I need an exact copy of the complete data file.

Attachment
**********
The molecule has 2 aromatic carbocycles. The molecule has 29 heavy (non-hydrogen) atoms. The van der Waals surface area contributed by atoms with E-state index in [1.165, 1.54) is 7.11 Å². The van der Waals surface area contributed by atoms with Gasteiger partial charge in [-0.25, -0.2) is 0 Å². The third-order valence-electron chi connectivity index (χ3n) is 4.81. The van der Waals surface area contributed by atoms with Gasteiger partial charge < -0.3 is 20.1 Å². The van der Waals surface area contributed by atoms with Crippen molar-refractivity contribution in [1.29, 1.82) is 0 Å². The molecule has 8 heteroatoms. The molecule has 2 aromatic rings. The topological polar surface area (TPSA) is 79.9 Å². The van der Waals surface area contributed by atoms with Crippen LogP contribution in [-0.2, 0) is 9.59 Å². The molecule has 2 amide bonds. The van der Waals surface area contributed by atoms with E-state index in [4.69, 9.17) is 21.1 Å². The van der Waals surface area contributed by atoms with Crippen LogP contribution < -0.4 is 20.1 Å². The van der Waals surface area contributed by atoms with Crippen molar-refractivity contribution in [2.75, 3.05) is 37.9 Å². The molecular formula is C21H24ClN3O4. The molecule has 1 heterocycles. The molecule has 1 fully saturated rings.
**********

The molecule has 2 aromatic carbocycles. The molecule has 29 heavy (non-hydrogen) atoms. The van der Waals surface area contributed by atoms with E-state index in [1.165, 1.54) is 7.11 Å². The van der Waals surface area contributed by atoms with Gasteiger partial charge in [-0.25, -0.2) is 0 Å². The third-order valence-electron chi connectivity index (χ3n) is 4.81. The van der Waals surface area contributed by atoms with Gasteiger partial charge < -0.3 is 20.1 Å². The van der Waals surface area contributed by atoms with Crippen molar-refractivity contribution in [1.29, 1.82) is 0 Å². The molecule has 8 heteroatoms. The molecule has 2 aromatic rings. The topological polar surface area (TPSA) is 79.9 Å². The van der Waals surface area contributed by atoms with Crippen LogP contribution in [-0.2, 0) is 9.59 Å². The molecule has 2 amide bonds. The van der Waals surface area contributed by atoms with E-state index in [4.69, 9.17) is 21.1 Å². The van der Waals surface area contributed by atoms with Crippen LogP contribution < -0.4 is 20.1 Å². The van der Waals surface area contributed by atoms with Crippen molar-refractivity contribution in [2.75, 3.05) is 37.9 Å². The molecular formula is C21H24ClN3O4. The molecule has 1 heterocycles. The molecule has 1 fully saturated rings.